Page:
BILLY: Vortex?

BOB: No no, it was --

BILLY: Bama's Best Burgers?

BOB: No.

BILLY: The Angus? (Beat. BOB and JEFF look at BILLY.) Sorry. I guess you could just tell us.

BOB: At the Broad Street Tavern downtown.

BILLY: But it went out of business.

BOB: Yes. Yes we're all aware. This was a few years back. So. (Beat. Looks at BILLY as if expecting an interruption.) So, we got there, and there’s only a handful of booths in the place, right? And they’re full, but there’s some tables open, and the waitress says follow her, and Sam wigs out.

JEFF: Exactly how doth he wig?

BOB: Well first he’s all red-faced and fidgety and says, “Ma’am, this isn’t a booth. I definitely asked for a booth.” And she’s like, because she doesn’t quite get it yet, “Well sir, as you can see, all our booths are taken.” And Sam says, “Well then, ma’am, we’ll just sit and wait for a booth to open up. Since that’s specifically what I requested in the first fucking place.”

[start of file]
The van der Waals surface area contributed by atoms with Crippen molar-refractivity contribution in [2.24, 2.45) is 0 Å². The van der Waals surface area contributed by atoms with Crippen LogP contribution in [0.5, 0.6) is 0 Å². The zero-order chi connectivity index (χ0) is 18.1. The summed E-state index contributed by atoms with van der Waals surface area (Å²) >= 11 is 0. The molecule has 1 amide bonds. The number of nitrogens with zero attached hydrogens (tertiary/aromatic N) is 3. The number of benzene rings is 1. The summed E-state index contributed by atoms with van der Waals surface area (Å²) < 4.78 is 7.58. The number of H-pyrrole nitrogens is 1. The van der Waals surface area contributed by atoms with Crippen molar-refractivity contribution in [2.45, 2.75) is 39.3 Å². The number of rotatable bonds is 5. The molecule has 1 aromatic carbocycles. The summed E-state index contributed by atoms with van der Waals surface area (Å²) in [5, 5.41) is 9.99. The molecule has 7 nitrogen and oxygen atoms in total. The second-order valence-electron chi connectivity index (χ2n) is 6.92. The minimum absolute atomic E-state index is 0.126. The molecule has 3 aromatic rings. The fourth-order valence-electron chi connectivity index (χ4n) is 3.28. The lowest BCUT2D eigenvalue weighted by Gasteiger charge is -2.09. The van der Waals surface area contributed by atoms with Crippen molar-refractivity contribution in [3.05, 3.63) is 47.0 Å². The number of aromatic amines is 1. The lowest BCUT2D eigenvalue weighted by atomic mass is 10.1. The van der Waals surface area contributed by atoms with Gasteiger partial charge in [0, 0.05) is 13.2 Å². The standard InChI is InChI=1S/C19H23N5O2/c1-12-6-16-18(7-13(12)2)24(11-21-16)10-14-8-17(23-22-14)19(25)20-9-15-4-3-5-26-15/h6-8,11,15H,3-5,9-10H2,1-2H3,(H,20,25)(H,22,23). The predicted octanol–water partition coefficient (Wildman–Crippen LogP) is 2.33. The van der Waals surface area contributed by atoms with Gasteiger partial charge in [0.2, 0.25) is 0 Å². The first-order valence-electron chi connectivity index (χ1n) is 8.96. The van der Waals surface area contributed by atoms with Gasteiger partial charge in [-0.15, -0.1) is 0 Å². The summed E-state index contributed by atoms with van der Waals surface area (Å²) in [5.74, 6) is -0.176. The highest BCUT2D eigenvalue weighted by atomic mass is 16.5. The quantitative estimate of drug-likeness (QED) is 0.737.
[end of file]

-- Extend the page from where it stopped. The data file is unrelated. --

JEFF: He cussed? At the waitress?

BOB: Yeah. Right? Weird, since he’s not a frequenter of the foul mouth.

BILLY: A few meals with us would cure him of that. Of not cussing, I mean.

B OB: Totally out of nowhere. Zero to 60 flare-up of anger. We all walk back to the front and wait 20 minutes for one of the booths to open up. And Sam’s trying not to stay pissed in front of me and Reb, but Tammy has seen this before, so she’s all embarrassed and everything's awkward and nobody is talking. I swear all of those booth people must have sat down right before we got there or something, because it was the longest half-hour wait of our lives. Reb hadn’t eaten lunch that day, so she kept looking at the empty tables with this longing, like a nomad staring at a desert oasis just beyond reach.